By David Bjorkgren
Special to the Hellenic News
“My thing is if I see the dance floor’s starting to get dead, I get like a panic attack,” this popular DJ says. “My biggest fear is having an empty dance floor. You cannot let the dance floor die out because once it dies out, good luck getting them back.”
Karandrikas hails from South River, New Jersey and the 42-year-old is a familiar face at Greek parties– weddings, Sweet 16 events, Christenings and anywhere else where a driving beat is needed.
He’s worked Greek nights in New Jersey, Manhattan and Philadelphia and has done jobs up and down the East Coast, from Charlotte, North Carolina, to Connecticut. This summer, he’s hoping to DJ a wedding in Greece.
Karandrikas is looking to expand his territory and reintroduce DJs to the Greek Nights, events where bands dominate today. Back in the 1990s, DJs hosted Greek Nights at clubs in New Jersey that had up to 1,300 guests, he recalls fondly.
Catering to Greek and American musical tastes, he’s been in the business now for 23 years, a side line from his day job as a highway laborer. “I swing from bridges all day long,” he jokes.
When he was 17 or 18, he attended a Greek Night at the former Club Abyss. He kept going up to the DJ booth, asking them to play a song. “They would play the song off the CD, than I would tell them, ‘OK, play Track 4 off of this.’ The DJ saw his suggestions were working. “So I ended up finishing out the night with them,” he says. Karandrikas did more than that. The DJ’s company hired him to DJ from 1994 to 1998 before he branched out on his own in 2000.
“I love music and I love remixing music live on the fly,” he says. “My mentality is it’s the music that makes the party…” he says.
Karandrikas knows a thing or two about Greek music. His parents came to America from Greece in 1969. His father is from Agrinio and his mother is from Karpenisi. His parents both retired to Greece in 2004. As a kid, he spent every summer in Greece with his grandparents, uncle and aunts. Some of his fondest memories are those innocent days spent in the Greek village. That heritage forms the backbone of his success.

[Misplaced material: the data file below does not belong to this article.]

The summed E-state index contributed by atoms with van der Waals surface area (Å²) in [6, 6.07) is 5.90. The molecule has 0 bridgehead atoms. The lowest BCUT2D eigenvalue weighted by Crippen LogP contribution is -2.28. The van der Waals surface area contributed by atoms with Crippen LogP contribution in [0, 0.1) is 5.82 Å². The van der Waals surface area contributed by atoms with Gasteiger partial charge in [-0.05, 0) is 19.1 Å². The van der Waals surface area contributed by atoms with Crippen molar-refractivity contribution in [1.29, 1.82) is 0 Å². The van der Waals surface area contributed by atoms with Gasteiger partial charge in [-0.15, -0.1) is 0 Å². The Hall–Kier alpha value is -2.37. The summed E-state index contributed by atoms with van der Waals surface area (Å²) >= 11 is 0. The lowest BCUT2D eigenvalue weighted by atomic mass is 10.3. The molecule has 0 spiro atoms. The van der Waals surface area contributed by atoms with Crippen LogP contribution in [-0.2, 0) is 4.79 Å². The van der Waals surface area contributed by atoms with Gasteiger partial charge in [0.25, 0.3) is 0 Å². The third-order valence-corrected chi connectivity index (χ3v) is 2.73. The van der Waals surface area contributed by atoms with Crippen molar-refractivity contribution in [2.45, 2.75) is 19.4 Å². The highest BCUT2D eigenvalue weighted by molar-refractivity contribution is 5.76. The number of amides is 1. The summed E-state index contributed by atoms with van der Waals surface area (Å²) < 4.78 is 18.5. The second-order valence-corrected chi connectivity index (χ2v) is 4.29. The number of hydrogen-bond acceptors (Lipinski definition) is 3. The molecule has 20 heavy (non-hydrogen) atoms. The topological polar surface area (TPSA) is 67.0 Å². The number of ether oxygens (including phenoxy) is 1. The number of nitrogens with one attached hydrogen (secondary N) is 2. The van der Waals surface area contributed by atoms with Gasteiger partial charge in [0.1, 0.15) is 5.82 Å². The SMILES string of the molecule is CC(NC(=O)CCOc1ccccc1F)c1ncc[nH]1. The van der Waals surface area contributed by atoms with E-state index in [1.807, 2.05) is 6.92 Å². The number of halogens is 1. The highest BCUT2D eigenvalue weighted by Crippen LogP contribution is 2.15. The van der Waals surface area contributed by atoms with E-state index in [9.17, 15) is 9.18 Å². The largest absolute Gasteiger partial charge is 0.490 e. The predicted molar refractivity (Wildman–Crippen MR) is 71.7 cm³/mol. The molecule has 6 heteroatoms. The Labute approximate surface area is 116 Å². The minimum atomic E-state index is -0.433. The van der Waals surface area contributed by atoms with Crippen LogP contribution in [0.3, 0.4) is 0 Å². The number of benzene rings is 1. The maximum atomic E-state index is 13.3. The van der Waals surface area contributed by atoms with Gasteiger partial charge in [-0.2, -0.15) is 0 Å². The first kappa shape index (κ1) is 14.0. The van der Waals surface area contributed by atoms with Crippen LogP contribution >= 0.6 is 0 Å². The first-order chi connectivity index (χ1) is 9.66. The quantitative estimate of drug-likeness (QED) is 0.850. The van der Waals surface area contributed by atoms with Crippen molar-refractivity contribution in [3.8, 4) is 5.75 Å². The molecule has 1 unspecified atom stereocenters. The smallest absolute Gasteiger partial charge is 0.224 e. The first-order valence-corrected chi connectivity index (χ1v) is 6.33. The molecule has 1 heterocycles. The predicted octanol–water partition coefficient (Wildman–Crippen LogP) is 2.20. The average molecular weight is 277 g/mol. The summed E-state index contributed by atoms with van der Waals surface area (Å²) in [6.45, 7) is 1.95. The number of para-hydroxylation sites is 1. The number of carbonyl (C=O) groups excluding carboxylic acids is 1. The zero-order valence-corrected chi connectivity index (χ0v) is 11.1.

“If you told me to DJ a Spanish Quinceanera. I have no clue what they do,” Karandrikas says. “But you tell me to DJ a wedding from, say, the mainland, where I’m from, there’s no doubt it’s going to come out perfect.” His specialty is dimotika, the folk music from the mainland villages.
Timing, planning and understanding people leads to a good night for a DJ.
“I’ll look in the room and see what’s working and what’s not working…,” he says, picking out people who may want to get up and dance but are too shy. The trick is finding the music that will work for them.
He knows when people come back in September from their Greek vacations, they’ll want to hear music that was hot in Greece that summer. A bride may want a different song or part of song to introduce each couple in the wedding party. The DJ has to be ready for that.
“I can’t stress enough how much timing is key. It could make you or it could totally break you,” he says.
Then there’s the visuals. Karandrikas just revamped his uplighting system and created new facades.
Today’s guest expects synchronized lights, matching party theme lights, 15-foot monograms on the wall, even CO2 club cannons for the Sweet 16 to shoot at guests.
Karandrikas figures he’s doing something right because of the repeat business. “I just had a call this past week from somebody who said I did their wedding, then I did their kid’s Christening and now their kid’s having their Sweet 16. That kind of says something.”